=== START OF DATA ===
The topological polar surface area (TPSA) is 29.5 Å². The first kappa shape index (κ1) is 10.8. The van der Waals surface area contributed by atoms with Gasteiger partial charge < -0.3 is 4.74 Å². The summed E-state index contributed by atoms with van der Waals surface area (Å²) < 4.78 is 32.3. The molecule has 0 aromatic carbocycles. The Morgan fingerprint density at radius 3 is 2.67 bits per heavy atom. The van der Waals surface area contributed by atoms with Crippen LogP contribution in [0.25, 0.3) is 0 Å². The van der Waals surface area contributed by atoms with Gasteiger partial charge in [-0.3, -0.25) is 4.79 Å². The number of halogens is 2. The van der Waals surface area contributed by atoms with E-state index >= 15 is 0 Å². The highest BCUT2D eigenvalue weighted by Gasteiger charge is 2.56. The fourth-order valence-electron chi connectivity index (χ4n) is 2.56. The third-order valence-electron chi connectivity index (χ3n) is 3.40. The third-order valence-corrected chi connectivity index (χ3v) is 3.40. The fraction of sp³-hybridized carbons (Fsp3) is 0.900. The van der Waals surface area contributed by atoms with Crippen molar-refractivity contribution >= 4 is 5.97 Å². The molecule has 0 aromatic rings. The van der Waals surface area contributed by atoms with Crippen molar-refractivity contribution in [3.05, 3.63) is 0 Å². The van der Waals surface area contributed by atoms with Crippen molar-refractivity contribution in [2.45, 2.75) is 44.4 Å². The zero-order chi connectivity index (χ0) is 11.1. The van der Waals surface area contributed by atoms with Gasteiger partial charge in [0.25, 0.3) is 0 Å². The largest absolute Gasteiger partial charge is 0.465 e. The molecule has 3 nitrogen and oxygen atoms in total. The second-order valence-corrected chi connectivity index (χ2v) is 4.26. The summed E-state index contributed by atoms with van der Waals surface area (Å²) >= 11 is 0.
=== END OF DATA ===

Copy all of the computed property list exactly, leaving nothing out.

The topological polar surface area (TPSA) is 29.5 Å². The first kappa shape index (κ1) is 10.8. The van der Waals surface area contributed by atoms with Gasteiger partial charge < -0.3 is 4.74 Å². The summed E-state index contributed by atoms with van der Waals surface area (Å²) < 4.78 is 32.3. The molecule has 0 aromatic carbocycles. The Morgan fingerprint density at radius 3 is 2.67 bits per heavy atom. The van der Waals surface area contributed by atoms with Crippen LogP contribution in [0.25, 0.3) is 0 Å². The van der Waals surface area contributed by atoms with Gasteiger partial charge in [-0.3, -0.25) is 4.79 Å². The number of halogens is 2. The van der Waals surface area contributed by atoms with E-state index >= 15 is 0 Å². The highest BCUT2D eigenvalue weighted by Gasteiger charge is 2.56. The fourth-order valence-electron chi connectivity index (χ4n) is 2.56. The third-order valence-electron chi connectivity index (χ3n) is 3.40. The third-order valence-corrected chi connectivity index (χ3v) is 3.40. The fraction of sp³-hybridized carbons (Fsp3) is 0.900. The van der Waals surface area contributed by atoms with Crippen molar-refractivity contribution >= 4 is 5.97 Å². The molecule has 0 aromatic rings. The van der Waals surface area contributed by atoms with Crippen molar-refractivity contribution in [3.05, 3.63) is 0 Å². The van der Waals surface area contributed by atoms with Crippen molar-refractivity contribution in [2.45, 2.75) is 44.4 Å². The zero-order chi connectivity index (χ0) is 11.1. The van der Waals surface area contributed by atoms with Gasteiger partial charge in [0.25, 0.3) is 0 Å². The largest absolute Gasteiger partial charge is 0.465 e. The molecule has 3 nitrogen and oxygen atoms in total. The second-order valence-corrected chi connectivity index (χ2v) is 4.26. The summed E-state index contributed by atoms with van der Waals surface area (Å²) >= 11 is 0.